In fact, that question will be answered in full starting Wednesday morning, when I’ll be announcing my new game and we’ll be embarking on a new lengthy series of articles.

See you all then!

- Jon


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Comments


E McNeill
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Looking forward to the announcement!

Alex Nichiporchik
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Two words: Kingdom Rush

Chris OKeefe
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I think there are a lot of good points here. I actually went in with scepticism but for the most part these are all sensible observations. And probably not ones that most strategy designers have missed. They are often easier said than done, I suspect. It's hard to judge what will make a game better or worse until you've received a significant sample of player response.

One thing I do take issue with is the 'mid game drag' argument. He blames this largely on the absence of certain aspects of the game - in this case, exploration and expansion being wrapped up. I think this is entirely wrong. Many of the greatest strategy games I have ever played had limited exploration elements and manage to keep the expansion game going indefinitely. People do restart often because the beginning is often the most exciting part of any game, but this is not a reason to ignore the midgame in favour of ending it.

I do think that forcing an endpoint is better than allowing a game to stagnate due to a lack of content/features to make the midgame more entertaining. However, if you are going to simultaneously say that you want to remove features that 'may not be necessary' and that 'may make the game overly complicated' and then wonder why the midgame tends to drag?

Well. Need I say more.

I think the most elegant strategy game designs are the ones which layer in new mechanics as you progress. I think one of the best examples would be Crusader Kings 2, which has three tiers of play and many avenues to success. Playing as a Count in CK2 is less involved than playing as a Duke, and again less involved than playing as a King. All three tiers can be played within the same game session, allowing the player to start simple and develop their skills as they tackle bigger problems.

Another example that is less strategy and more city-builder - but the design philosophy remains - is Anno 2070. As you start off you have relatively simple problems to solve, and a limited number of ways to solve them. As you progress your people become harder to please and require more and more elaborate industry in order for the player to progress. In that way the entire game's structure acts as a tutorial, but in a very subtle way. It doesn't hold your hand but it does introduce new concepts one after another as you show proficiency with previous concepts.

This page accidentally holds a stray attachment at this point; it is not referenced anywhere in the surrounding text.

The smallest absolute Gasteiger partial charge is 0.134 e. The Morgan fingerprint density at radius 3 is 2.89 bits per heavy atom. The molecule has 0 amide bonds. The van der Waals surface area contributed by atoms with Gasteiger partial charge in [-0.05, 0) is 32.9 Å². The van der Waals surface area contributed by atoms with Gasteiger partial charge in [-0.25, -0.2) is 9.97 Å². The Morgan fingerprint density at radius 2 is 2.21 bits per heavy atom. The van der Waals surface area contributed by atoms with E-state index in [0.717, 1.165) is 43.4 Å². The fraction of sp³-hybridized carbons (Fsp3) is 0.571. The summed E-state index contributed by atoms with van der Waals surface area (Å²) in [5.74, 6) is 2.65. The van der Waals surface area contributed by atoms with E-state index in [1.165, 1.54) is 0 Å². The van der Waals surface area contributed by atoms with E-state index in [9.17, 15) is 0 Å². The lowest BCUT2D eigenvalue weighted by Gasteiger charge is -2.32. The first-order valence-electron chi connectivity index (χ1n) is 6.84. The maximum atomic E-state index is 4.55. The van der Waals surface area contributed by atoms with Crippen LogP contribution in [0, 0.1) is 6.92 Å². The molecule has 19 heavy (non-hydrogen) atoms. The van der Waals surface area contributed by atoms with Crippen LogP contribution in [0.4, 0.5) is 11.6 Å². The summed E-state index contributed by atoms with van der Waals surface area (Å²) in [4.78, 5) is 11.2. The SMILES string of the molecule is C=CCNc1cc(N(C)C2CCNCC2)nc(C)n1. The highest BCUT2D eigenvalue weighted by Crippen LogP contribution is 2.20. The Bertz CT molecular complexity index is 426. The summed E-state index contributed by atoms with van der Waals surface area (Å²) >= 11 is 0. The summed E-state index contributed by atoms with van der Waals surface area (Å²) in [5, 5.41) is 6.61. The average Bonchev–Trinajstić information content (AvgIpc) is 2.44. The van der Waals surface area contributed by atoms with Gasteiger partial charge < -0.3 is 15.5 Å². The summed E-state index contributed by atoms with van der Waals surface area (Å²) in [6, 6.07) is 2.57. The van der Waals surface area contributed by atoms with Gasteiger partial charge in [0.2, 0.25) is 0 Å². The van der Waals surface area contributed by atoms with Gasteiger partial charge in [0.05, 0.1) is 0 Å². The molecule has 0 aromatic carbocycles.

I think the MAJOR problem with strategy games - and Civ 5 is included in this - is that the bulk of the game is right there in front of you when you start. As the game progresses it adds less than it subtracts in terms of features and options and ways to play. It may add new structures to build or new units to build or new terrain you can cross (like water), but the fundamentals remain very much the same. By the time you reach the midgame you are not going to see anything new other than maybe some new units.

It is alright to pile on features into a game as long as you introduce them at an appropriate pace. There are plenty of strategy games where the midgame is by far the most entertaining part, because that is when you have the MOST options.

Maybe the question should be 'how can we make people excited to reach the midgame,' not 'how can we shrink the scope of the game down into a space where our feature list doesn't stop being interesting after six hours.'

Lars Doucet
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Definitely a cogent analysis of the problem, _especially_ the mid-game slump phenomenon, that was one of my biggest pet peeves with 4x, especially the MOO games - eventually there's nothing left to do except commit genocide on everybody or kiss babies until you're elected president of the galaxy.

Robert Boyd
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The mid-game slump phenomenom is probably my biggest problem with typical strategy games. I checked my Steam stats and it says I've played Fallen Enchantress for over 50 hours and yet, I've never actually beaten a game. I always get bored before I reach the endgame and start over.

One big factor contributing to the mid-game slump is that most strategy games have a "Rich get richer" mentality. If you do well in the early game, you'll have advantages that make it easier to do well in the mid-game which makes it easier to do well in the end-game. You frequently reach a point where you've essentially "won" the game long before the game actually ends. Essentially, you have a reverse difficulty curve where the game starts off difficult and becomes easier the longer you play - no wonder people get bored!

I think Spore had the right idea in its multi-stage gameplay, although the execution left much to be desired.

Chris OKeefe
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I think you make some really good points, and a lot of strategy games suffer from the fact that whoever is in the lead is largely going to stay there. The gap tends to widen. Not enough strategy games implement methods to keep this in check, and games either become too easy or too hard - that rare challenging game can be hard to achieve, and relies more on the 'board' or the 'world' you're playing in (and starting positions) than it relies on the systems at play.

The first hour or two of a game is the most challenging because everyone starts off on more or less equal footing. When you win a fight it's because you played well, not because you are bombing cities from the air while they are trying to defend with crossbows (as tends to happen in the midgame of most of my Civ 5 games).